"Toys R Us Australia stores are open for business and continue to serve customers," the spokesperson said.
Toys R Us Australia has more than 2,500 employees at more than 40 stores, including several Babies R Us stores.
The US parent has been weighed down by billions of dollars in debt accumulated since it was bought by a real estate investor and two private equity firms in 2005.
It announced plans in January to close up to 20 per cent of its US stores as part of efforts to restructure and emerge from bankruptcy.
#BREAKING: Reports an Australian has been killed in an explosion at an army base in Kampong Speu province in Cambodia.
— Sky News Australia (@SkyNewsAust) March 15, 2018
An Australian and a Cambodian have been killed in an explosion which also injured another Australian during a military training exercise in Cambodia, according to AAP.
The Australians are understood to be military trainers and two others wounded on Thursday in Kampong Speu province were Cambodian soldiers, the Phnom Penh Post reports.
The blast happened at a shooting range within the base of an armoured vehicle unit in Phnom Sruoch district, the paper says.
Kampong Speu Provincial Governor Vy Samnang said it was believed the casualties were shooting at targets about 2pm local time on Thursday when they noticed something on the ground.
"He said they went to pick up the object, a Russian-made bomb, which then exploded," The Post reported.
Samnang said the two Australians were bomb experts while the ABC has reported they are military trainers.
5. A Sydney beauty queen is going to prison for dealing ice, after a judge found she was "driven by a desire for money".
"No sentence other than full time imprisonment would be appropriate," a Sydney judge yesterday told a former beauty queen convicted of dealing methamphetamine, or 'ice'.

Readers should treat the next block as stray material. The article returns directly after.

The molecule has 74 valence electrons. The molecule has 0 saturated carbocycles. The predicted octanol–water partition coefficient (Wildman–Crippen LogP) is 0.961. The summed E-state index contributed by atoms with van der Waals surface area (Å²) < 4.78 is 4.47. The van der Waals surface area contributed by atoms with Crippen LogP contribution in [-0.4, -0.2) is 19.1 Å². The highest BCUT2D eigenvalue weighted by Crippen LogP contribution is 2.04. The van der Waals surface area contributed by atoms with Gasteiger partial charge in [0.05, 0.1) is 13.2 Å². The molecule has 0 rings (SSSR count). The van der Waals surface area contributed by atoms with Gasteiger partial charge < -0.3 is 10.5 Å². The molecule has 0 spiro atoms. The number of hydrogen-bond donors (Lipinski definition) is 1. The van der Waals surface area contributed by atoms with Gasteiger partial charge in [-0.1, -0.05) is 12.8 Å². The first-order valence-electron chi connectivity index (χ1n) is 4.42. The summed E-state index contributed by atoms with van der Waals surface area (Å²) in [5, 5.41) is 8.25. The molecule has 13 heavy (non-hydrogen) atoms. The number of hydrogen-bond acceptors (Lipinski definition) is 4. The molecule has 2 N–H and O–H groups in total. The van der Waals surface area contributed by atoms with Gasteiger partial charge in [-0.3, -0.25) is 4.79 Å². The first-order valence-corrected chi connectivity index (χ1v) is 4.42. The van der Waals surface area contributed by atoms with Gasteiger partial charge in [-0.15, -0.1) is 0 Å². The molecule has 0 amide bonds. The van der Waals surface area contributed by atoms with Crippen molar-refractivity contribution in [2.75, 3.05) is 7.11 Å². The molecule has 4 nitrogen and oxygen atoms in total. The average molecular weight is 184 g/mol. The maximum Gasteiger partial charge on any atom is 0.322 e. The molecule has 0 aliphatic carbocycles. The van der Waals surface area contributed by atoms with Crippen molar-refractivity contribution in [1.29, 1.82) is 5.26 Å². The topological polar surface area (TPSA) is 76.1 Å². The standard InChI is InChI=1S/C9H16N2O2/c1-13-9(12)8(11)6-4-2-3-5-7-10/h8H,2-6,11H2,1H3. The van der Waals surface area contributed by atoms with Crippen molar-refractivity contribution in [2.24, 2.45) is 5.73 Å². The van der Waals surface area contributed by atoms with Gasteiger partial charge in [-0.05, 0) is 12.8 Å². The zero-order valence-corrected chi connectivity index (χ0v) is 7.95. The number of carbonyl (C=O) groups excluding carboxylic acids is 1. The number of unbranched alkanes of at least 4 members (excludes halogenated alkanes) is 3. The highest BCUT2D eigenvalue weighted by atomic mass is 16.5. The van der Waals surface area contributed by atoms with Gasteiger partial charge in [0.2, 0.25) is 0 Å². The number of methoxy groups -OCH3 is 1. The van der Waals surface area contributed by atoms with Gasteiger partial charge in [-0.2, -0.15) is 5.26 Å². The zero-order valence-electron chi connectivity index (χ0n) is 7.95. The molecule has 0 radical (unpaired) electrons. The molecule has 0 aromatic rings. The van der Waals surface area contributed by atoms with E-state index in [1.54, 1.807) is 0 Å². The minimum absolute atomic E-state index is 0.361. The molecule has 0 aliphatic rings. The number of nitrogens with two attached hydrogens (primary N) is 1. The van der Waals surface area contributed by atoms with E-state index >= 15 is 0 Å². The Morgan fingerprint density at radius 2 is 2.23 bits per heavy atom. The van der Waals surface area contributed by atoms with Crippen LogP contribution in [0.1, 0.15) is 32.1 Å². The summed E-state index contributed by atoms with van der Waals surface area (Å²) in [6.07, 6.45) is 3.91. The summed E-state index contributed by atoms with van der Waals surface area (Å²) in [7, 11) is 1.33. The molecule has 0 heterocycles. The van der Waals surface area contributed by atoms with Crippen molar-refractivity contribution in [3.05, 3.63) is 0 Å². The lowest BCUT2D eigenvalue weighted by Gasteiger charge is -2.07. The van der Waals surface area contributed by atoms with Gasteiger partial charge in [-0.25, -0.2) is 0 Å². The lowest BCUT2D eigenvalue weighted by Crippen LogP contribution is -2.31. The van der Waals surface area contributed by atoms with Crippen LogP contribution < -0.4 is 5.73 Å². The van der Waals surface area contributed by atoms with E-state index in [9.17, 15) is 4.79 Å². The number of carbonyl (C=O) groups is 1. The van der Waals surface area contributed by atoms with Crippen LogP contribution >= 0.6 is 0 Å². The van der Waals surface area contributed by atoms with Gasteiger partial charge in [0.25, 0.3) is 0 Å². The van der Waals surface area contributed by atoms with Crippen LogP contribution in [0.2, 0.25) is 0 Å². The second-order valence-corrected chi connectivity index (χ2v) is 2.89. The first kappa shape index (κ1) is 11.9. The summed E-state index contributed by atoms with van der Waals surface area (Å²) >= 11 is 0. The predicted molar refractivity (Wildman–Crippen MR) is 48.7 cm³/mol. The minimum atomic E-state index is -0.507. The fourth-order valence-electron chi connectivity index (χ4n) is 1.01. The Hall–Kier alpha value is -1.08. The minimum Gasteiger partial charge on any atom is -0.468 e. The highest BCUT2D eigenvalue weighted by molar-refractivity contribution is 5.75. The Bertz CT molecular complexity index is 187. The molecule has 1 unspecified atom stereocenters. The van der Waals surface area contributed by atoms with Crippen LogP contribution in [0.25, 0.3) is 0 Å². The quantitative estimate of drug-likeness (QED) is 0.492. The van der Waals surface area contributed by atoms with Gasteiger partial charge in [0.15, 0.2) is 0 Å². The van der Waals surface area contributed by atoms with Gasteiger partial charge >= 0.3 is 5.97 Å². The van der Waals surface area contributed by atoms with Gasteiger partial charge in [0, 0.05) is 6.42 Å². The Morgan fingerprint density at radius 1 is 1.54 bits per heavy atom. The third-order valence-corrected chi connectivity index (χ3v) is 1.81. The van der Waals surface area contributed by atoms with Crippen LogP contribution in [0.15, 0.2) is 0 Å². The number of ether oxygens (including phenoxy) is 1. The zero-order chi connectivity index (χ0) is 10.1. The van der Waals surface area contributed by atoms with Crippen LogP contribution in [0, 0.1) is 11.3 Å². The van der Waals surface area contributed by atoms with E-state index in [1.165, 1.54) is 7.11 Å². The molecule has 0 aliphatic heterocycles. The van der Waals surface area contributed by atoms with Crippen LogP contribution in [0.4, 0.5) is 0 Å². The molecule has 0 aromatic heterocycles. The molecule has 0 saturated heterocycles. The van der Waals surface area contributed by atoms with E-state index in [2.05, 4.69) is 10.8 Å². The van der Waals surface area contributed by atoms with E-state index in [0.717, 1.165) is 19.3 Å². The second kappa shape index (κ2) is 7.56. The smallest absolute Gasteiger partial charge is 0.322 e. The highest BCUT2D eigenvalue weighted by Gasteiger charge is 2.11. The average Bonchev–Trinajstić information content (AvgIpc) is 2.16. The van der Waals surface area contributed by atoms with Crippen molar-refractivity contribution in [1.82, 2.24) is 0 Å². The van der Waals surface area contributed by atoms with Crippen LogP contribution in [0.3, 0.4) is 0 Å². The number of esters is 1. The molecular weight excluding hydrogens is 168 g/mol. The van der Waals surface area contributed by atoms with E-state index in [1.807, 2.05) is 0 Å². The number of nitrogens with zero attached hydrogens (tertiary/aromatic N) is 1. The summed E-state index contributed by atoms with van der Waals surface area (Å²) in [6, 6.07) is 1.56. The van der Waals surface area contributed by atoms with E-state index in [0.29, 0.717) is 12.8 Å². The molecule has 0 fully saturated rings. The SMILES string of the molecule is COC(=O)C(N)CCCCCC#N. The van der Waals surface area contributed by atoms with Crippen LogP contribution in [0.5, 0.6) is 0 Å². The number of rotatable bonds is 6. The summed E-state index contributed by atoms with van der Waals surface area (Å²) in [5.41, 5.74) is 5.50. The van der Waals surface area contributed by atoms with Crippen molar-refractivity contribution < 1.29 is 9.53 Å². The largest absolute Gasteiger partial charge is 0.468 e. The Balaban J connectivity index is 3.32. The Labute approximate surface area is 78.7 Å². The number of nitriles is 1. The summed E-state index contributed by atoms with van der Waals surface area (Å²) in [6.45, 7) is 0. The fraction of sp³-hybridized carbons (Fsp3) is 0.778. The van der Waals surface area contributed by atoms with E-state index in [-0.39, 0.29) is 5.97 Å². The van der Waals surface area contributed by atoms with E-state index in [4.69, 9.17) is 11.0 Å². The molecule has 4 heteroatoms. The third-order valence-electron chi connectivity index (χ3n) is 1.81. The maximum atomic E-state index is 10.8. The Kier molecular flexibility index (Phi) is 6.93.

Najah Jackson-Ghamrawi, 20, sobbed as her sentence was handed down, Nine News reports, and is now facing a two-year stint behind bars.
"Her offending was driven by a desire to make money," Judge Andrew Colefax told the Parramatta court on Thursday.
She was arrested on December 21, 2016 at age 18 after police pulled her over for erratic driving. Inside the car, officers found 22g of ice and $9000 in cash, Nine News reports.
Jackson-Ghamrawi, who was named Miss Lebanon Emigrant Australia in 2016, claimed the incident was a "one-off" but text messages sent from her phone in December 2016, proved otherwise.
"You're looking at 35 to 37 max. You'll be paying 37 max because prices have gone up now,” read one message sent on December 1, Nine News reports.
"This is the best on the market. Are you happy? If you think too expensive, then go elsewhere."
Two weeks later, on December 15, there was this: "So you want me to get the half tonight because I need cash ASAP. 60K I get him to weigh it in front of me."
Judge Colefax said these messages show Jackson-Ghamrawi has a "pattern of dealing in drugs" and "provides context to her criminality".
In six weeks, a judge will decide if she fulfills her two-year sentence in prison or under house arrest.
6. Handshakes aren't just a measure of intimidation, it turns out they reflect the health of your heart.
A weak handshake could be an early sign of a failing heart, British scientists say.
An association has been found between a limp grip and unwelcome changes in heart structure and function, and experts believe hand grip could be used as a broad measure of heart health, AAP reports.
Researchers analysed heart scan images from almost 5000 study participants, including people with floppy and vice-like handshakes.
They found a stronger grip was associated with higher volumes of blood being pumped by the heart and healthier heart muscle.
This in turn led to a lower risk of cardiovascular events such as heart attacks and strokes.
People with weak handshakes were more likely to have enlarged, damaged hearts.
Professor Steffen Petersen, who led the team from Queen Mary University of London, said: "Our study shows that better hand grip strength is associated with having a healthier heart structure and function.
"Hand grip strength is an inexpensive, reproducible and easy-to-implement measure and could become an easy way of identifying people at high risk of heart disease and preventing major life-changing events such as heart attacks."
For the study, hand grip strength was measured by asking people to grasp a device called a dynamometer for three seconds.